Head groundsman Clive Pring, who has been at the club for three years, called in Speedcut after Exeter was promoted to League One - their second promotion in two years.
"Speedcut have done a great job," says Clive, who was previously at St. Peter's School, Lympstone, for four years and at Woodbury Park Golf Club for eight years.
"The training ground is on similar clay soil to the main St. James stadium and needs to be well-drained for all-year round training use by the main team, the under-18s and for nine to 16-year-olds using this as our Centre of Excellence."
Exeter City FC supporters are revelling in the club's promotion twice in two years (from Blue Square Premier to League Two and now League One) - made even more significant in that supporters own the club themselves through a trust.
The main St. James ground has been on the same site, a former pig farm, for 105 years and is now a stadium seating around 4,000 with standing room for about 5,000.
Kevin Smith, Speedcut contracts manager, said they had installed main drainage on the training ground at five-metre centres, sandbanding at 250mm centres and sandslitting at two-metre intervals.
"We have an excellent working relationship with Clive," says Kevin. "The Exeter training ground is a marvellous facility and we had a team of four working on the pitches for around two weeks. I am delighted Clive is pleased with the work."
The Exeter training ground, known as the Cat and Fiddle Ground because of the nearby pub, has been the training ground for 30 years and was previously owned by Exeter University.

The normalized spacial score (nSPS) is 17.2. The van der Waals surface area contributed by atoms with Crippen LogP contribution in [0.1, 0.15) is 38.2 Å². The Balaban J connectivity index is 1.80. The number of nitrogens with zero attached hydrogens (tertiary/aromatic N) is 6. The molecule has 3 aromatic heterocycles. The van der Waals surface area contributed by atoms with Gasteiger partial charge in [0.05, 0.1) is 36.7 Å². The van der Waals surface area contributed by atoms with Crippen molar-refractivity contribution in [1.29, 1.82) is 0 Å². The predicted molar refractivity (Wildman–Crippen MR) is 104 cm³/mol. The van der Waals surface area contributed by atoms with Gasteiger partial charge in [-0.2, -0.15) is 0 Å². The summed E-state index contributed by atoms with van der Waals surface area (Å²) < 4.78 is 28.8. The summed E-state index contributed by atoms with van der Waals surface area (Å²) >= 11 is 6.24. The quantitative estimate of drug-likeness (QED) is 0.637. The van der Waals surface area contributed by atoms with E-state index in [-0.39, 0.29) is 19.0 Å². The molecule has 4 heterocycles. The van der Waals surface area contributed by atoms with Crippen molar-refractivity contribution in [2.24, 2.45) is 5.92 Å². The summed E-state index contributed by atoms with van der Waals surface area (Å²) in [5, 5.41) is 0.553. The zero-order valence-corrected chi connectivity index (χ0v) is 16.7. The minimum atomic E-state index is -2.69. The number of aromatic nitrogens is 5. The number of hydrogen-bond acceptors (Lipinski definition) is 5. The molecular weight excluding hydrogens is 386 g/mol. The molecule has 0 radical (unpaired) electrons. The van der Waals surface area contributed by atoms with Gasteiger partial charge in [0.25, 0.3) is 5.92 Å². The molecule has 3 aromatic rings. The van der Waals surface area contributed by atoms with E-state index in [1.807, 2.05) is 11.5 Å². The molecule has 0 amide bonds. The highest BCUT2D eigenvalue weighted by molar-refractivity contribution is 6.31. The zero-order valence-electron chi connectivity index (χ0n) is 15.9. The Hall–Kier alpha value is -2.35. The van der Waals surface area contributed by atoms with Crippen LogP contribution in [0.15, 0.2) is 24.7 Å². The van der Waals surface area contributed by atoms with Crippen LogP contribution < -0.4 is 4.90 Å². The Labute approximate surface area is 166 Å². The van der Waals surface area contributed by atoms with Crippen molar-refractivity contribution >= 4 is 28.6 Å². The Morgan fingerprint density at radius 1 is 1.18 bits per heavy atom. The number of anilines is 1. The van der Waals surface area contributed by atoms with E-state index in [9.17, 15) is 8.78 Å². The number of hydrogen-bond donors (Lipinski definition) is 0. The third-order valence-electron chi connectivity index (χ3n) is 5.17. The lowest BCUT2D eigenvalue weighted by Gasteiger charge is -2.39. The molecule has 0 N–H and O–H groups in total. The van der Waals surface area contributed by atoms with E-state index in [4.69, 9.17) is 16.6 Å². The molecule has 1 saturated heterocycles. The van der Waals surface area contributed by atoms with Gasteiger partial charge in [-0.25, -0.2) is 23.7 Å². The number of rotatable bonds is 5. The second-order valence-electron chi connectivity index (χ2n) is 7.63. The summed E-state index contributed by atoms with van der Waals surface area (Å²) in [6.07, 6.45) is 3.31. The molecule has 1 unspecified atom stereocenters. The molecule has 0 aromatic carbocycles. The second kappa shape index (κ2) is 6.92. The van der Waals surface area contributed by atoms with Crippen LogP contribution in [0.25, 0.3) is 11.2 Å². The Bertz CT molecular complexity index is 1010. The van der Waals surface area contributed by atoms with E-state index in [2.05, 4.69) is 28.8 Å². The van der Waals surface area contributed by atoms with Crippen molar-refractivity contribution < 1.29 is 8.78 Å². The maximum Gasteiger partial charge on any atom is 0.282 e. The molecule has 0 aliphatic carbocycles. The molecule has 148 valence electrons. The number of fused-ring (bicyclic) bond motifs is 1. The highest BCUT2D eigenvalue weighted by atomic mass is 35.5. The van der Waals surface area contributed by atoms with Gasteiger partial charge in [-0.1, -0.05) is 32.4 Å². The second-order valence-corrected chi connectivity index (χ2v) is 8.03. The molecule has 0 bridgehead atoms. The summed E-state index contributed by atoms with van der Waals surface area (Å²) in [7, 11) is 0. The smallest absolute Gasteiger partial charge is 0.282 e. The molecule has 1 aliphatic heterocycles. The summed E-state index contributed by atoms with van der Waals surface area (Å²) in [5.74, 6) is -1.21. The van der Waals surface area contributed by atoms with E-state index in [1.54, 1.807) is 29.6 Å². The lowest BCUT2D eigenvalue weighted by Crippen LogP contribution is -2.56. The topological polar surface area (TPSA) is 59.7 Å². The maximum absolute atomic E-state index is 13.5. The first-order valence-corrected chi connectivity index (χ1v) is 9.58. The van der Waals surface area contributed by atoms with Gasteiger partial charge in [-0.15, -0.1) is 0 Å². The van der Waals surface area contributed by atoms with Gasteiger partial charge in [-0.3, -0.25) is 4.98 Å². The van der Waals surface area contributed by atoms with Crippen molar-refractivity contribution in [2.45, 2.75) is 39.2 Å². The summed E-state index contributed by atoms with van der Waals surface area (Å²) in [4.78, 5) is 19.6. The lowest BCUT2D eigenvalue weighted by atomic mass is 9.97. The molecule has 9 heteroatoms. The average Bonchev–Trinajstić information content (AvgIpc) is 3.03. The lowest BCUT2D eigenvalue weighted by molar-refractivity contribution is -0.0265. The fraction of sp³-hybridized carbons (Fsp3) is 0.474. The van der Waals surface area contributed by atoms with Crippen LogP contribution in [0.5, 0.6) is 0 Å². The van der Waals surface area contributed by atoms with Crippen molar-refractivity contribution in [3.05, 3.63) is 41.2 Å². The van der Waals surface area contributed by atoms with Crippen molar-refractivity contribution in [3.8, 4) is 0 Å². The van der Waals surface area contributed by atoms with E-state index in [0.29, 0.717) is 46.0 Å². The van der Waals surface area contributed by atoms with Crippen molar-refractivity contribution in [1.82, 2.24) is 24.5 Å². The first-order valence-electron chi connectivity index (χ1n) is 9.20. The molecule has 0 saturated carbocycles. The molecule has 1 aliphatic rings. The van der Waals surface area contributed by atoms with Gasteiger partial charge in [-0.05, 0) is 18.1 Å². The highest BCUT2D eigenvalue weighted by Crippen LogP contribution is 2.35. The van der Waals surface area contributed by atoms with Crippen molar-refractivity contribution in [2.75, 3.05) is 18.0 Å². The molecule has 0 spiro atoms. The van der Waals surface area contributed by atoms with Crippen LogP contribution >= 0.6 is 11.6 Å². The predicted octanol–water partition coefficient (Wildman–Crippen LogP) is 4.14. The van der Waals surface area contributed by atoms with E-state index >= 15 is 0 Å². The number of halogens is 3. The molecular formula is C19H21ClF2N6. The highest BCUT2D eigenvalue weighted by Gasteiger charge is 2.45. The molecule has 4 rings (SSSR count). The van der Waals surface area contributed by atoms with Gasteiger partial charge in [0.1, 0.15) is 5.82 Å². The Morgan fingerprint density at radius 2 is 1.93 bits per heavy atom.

It is close to Westpoint, the Devon County Show ground, and is in constant use.
Clive has one full-time and one part-time groundsman at the main stadium and one full-timer at the training ground, rising to two in the summer.
"We have a lot of demands on the ground but the constant maintenance involves plenty of aeration and keeping the soil structure open," he says.
At the main stadium Clive uses a Wiedenmann aerator to keep the surface open and does plenty of sand topdressing. But the site itself underneath is the same as the original soil.
"It takes plenty of work to keep the stadium surface in good condition," says Clive. "I believe in doing a lot of scarifying and topdressing out of season and plenty of brushing and aerating during the season, and the results are excellent.
"We pride ourselves on using science in everything we do on both the main ground and training surfaces."
As a former greenkeeper and school head groundsman, Clive has worked on every type of playing surface and is a keen advocate of training, being an IOG (Institute of Groundsmanship) member and formerly with BIGGA (British and International Golf Greenkeepers' Association).
"Groundsmanship today involves a great deal of know-how and it is important to stay in touch with all the developments in seed, products and maintenance methods," says Clive (40) who lives in the nearby village of Aylesbeare and originally comes from Exmouth.
He got into greenkeeping via a head greenkeeper mentioning a job vacancy at Woodbury Golf Club while he was supplying office stationery.
"It sounded a good deal more interesting than what I was doing and I've never looked back," says Clive.
"The club getting promotion has been a major lift for everyone and being head groundsman of a successful club is very rewarding."
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